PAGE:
An old English name of some yellow flower, -- the marigold (Calendula), according to Dr. Prior, but in Chaucer perhaps the turnsole.
- A soft, yellow, corrosion-resistant element, the most malleable and ductile metal, occurring in veins and alluvial deposits and recovered by mining or by panning or sluicing. A good thermal and electrical conductor, gold is generally alloyed to increase its strength, and it is used as an international monetary standard, in jewelry, for decoration, and as a plated coating on a wide variety of electrical and mechanical components. Atomic number 79; atomic weight 196.967; melting point 1,063.0°C; boiling point 2,966.0°C; specific gravity 19.32; valence 1, 3. See Table at element.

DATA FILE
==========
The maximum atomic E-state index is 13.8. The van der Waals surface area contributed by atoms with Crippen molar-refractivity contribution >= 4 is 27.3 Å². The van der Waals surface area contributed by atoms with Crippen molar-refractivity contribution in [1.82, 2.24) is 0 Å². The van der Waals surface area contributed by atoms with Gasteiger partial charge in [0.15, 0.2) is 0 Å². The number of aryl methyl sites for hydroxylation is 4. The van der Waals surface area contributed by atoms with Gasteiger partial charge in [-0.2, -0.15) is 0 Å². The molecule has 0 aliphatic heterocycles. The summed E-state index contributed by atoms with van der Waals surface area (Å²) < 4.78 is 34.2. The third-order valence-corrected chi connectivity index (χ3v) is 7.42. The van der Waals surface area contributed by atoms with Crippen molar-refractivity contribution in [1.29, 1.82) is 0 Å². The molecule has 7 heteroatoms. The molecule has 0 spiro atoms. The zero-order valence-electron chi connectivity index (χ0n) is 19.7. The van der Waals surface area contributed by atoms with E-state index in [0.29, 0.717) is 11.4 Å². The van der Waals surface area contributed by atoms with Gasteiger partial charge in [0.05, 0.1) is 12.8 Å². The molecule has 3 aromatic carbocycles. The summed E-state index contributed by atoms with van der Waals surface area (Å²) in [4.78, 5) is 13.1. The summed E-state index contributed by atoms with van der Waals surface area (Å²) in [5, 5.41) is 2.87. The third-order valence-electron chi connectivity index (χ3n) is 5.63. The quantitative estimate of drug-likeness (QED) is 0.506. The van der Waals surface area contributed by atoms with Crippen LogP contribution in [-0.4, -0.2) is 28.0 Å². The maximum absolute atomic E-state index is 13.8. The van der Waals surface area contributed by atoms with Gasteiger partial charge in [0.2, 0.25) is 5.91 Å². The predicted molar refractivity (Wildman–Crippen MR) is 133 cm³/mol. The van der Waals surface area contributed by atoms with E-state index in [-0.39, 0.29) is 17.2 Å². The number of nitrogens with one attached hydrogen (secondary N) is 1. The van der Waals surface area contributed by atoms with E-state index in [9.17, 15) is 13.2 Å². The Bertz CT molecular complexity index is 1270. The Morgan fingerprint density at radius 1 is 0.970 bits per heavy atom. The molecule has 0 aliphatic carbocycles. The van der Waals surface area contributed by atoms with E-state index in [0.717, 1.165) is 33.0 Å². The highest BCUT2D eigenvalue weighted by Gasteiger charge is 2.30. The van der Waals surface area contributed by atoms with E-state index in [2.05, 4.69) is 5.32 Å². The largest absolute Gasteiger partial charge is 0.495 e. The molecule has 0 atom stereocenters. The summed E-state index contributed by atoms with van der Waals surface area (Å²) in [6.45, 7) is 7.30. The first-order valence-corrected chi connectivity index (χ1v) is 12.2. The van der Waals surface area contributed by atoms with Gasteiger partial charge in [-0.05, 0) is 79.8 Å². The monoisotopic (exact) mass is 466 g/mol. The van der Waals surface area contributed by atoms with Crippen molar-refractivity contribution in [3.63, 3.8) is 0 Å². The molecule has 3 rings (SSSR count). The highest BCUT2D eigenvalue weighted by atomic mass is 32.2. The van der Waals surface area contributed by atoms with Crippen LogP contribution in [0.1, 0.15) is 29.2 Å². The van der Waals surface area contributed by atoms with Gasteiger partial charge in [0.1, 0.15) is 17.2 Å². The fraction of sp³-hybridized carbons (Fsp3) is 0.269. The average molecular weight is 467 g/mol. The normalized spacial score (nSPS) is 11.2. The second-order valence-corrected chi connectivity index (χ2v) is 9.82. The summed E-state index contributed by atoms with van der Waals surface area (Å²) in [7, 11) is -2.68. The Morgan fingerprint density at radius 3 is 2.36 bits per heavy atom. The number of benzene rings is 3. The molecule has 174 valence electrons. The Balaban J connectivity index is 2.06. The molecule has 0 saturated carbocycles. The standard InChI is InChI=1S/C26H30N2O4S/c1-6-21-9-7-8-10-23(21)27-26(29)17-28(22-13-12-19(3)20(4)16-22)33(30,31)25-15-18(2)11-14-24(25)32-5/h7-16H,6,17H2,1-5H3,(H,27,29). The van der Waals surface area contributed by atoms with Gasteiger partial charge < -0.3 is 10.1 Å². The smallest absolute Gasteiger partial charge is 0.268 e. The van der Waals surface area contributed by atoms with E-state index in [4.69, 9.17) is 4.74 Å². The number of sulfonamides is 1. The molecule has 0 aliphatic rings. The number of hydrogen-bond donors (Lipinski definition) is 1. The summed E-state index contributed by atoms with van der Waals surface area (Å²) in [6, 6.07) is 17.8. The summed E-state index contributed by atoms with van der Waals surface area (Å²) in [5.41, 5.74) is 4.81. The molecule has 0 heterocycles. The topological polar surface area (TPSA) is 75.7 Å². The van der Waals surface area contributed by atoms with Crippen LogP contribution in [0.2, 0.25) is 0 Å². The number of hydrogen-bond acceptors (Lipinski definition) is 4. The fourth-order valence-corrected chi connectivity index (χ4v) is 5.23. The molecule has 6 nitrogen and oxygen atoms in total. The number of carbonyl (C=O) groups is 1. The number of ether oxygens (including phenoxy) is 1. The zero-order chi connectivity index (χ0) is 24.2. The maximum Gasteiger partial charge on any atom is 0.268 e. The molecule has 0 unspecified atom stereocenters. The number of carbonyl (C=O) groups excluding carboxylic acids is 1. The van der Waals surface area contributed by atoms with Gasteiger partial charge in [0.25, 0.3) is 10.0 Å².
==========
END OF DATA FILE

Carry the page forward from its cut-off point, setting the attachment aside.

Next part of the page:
- Coinage made of this element.
- A gold standard.
- Money; riches.
- A light olive-brown to dark yellow, or a moderate, strong to vivid yellow.
- Something regarded as having great value or goodness: a heart of gold.
- A medal made of gold awarded to one placing first in a competition, as in the Olympics: won 9 golds in 13 events.
- A gold record.
- Having the color of gold.